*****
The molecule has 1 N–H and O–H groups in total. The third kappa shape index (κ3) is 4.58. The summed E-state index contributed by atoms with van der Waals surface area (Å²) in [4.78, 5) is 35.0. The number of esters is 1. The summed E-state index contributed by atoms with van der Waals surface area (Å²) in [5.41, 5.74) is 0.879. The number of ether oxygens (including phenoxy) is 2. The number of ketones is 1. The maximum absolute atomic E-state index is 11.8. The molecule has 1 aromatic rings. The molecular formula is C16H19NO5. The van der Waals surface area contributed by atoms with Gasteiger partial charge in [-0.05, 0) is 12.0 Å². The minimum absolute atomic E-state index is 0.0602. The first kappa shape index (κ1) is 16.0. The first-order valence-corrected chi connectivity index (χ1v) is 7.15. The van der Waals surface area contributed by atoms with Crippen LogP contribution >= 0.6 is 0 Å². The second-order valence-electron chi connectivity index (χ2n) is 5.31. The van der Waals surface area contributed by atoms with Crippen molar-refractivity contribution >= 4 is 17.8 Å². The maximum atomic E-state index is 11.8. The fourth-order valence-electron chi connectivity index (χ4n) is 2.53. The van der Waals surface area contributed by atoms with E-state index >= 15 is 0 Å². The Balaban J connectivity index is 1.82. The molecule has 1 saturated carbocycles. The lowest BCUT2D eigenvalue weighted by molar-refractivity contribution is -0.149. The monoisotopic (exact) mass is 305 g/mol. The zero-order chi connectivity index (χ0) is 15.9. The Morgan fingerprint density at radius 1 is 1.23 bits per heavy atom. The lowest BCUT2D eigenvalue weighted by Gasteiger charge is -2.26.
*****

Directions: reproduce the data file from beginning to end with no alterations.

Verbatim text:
The molecule has 1 N–H and O–H groups in total. The third kappa shape index (κ3) is 4.58. The summed E-state index contributed by atoms with van der Waals surface area (Å²) in [4.78, 5) is 35.0. The number of esters is 1. The summed E-state index contributed by atoms with van der Waals surface area (Å²) in [5.41, 5.74) is 0.879. The number of ether oxygens (including phenoxy) is 2. The number of ketones is 1. The maximum absolute atomic E-state index is 11.8. The molecule has 1 aromatic rings. The molecular formula is C16H19NO5. The van der Waals surface area contributed by atoms with Gasteiger partial charge in [-0.05, 0) is 12.0 Å². The minimum absolute atomic E-state index is 0.0602. The first kappa shape index (κ1) is 16.0. The first-order valence-corrected chi connectivity index (χ1v) is 7.15. The van der Waals surface area contributed by atoms with Crippen LogP contribution >= 0.6 is 0 Å². The second-order valence-electron chi connectivity index (χ2n) is 5.31. The van der Waals surface area contributed by atoms with Crippen molar-refractivity contribution >= 4 is 17.8 Å². The maximum atomic E-state index is 11.8. The fourth-order valence-electron chi connectivity index (χ4n) is 2.53. The van der Waals surface area contributed by atoms with E-state index >= 15 is 0 Å². The Balaban J connectivity index is 1.82. The molecule has 1 saturated carbocycles. The lowest BCUT2D eigenvalue weighted by molar-refractivity contribution is -0.149. The monoisotopic (exact) mass is 305 g/mol. The zero-order chi connectivity index (χ0) is 15.9. The Morgan fingerprint density at radius 1 is 1.23 bits per heavy atom. The lowest BCUT2D eigenvalue weighted by Gasteiger charge is -2.26.